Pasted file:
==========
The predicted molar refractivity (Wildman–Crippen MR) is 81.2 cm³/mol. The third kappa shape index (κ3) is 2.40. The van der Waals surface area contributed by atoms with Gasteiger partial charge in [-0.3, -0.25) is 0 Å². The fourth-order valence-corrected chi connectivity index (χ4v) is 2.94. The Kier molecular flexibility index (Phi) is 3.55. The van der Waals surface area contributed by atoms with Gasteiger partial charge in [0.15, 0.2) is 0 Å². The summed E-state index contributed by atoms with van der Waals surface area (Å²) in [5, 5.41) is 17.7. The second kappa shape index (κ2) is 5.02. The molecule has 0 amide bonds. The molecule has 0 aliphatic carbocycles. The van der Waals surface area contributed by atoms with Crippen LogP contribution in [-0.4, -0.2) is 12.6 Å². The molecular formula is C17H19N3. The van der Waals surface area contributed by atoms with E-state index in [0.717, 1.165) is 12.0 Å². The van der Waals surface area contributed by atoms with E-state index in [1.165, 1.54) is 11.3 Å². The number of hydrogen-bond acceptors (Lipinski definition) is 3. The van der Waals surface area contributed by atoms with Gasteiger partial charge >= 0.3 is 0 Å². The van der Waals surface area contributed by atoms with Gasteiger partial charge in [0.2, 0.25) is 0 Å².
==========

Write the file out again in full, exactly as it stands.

The predicted molar refractivity (Wildman–Crippen MR) is 81.2 cm³/mol. The third kappa shape index (κ3) is 2.40. The van der Waals surface area contributed by atoms with Gasteiger partial charge in [-0.3, -0.25) is 0 Å². The fourth-order valence-corrected chi connectivity index (χ4v) is 2.94. The Kier molecular flexibility index (Phi) is 3.55. The van der Waals surface area contributed by atoms with Gasteiger partial charge in [0.15, 0.2) is 0 Å². The summed E-state index contributed by atoms with van der Waals surface area (Å²) in [5, 5.41) is 17.7. The second kappa shape index (κ2) is 5.02. The molecule has 0 amide bonds. The molecule has 0 aliphatic carbocycles. The van der Waals surface area contributed by atoms with Crippen LogP contribution in [-0.4, -0.2) is 12.6 Å². The molecular formula is C17H19N3. The van der Waals surface area contributed by atoms with E-state index in [0.717, 1.165) is 12.0 Å². The van der Waals surface area contributed by atoms with E-state index in [1.165, 1.54) is 11.3 Å². The number of hydrogen-bond acceptors (Lipinski definition) is 3. The van der Waals surface area contributed by atoms with Gasteiger partial charge >= 0.3 is 0 Å². The van der Waals surface area contributed by atoms with Gasteiger partial charge in [0.2, 0.25) is 0 Å².